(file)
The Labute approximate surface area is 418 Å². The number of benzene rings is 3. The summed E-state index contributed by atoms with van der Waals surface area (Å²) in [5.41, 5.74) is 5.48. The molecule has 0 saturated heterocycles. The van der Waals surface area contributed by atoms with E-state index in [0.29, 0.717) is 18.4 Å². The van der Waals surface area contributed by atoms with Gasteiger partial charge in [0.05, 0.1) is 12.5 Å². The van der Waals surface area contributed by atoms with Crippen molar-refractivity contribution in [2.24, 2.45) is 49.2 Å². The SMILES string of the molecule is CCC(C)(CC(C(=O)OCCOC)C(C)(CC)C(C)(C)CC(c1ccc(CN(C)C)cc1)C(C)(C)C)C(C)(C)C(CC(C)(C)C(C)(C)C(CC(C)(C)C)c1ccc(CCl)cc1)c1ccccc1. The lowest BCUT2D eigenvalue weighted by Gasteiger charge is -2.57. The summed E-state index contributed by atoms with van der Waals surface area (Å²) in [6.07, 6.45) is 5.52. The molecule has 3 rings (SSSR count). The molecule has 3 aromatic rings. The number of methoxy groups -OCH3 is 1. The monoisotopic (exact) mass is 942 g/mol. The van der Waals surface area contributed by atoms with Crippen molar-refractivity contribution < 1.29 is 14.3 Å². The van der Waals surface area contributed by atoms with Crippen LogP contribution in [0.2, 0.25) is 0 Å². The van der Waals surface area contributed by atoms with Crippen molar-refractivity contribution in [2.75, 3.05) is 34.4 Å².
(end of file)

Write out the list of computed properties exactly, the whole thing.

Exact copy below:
The Labute approximate surface area is 418 Å². The number of benzene rings is 3. The summed E-state index contributed by atoms with van der Waals surface area (Å²) in [5.41, 5.74) is 5.48. The molecule has 0 saturated heterocycles. The van der Waals surface area contributed by atoms with E-state index in [0.29, 0.717) is 18.4 Å². The van der Waals surface area contributed by atoms with Gasteiger partial charge in [0.05, 0.1) is 12.5 Å². The van der Waals surface area contributed by atoms with Crippen molar-refractivity contribution in [2.24, 2.45) is 49.2 Å². The SMILES string of the molecule is CCC(C)(CC(C(=O)OCCOC)C(C)(CC)C(C)(C)CC(c1ccc(CN(C)C)cc1)C(C)(C)C)C(C)(C)C(CC(C)(C)C(C)(C)C(CC(C)(C)C)c1ccc(CCl)cc1)c1ccccc1. The lowest BCUT2D eigenvalue weighted by Gasteiger charge is -2.57. The summed E-state index contributed by atoms with van der Waals surface area (Å²) in [6.07, 6.45) is 5.52. The molecule has 3 rings (SSSR count). The molecule has 3 aromatic rings. The number of methoxy groups -OCH3 is 1. The monoisotopic (exact) mass is 942 g/mol. The van der Waals surface area contributed by atoms with Crippen molar-refractivity contribution < 1.29 is 14.3 Å². The van der Waals surface area contributed by atoms with Crippen LogP contribution in [0.2, 0.25) is 0 Å². The van der Waals surface area contributed by atoms with Crippen molar-refractivity contribution in [2.75, 3.05) is 34.4 Å².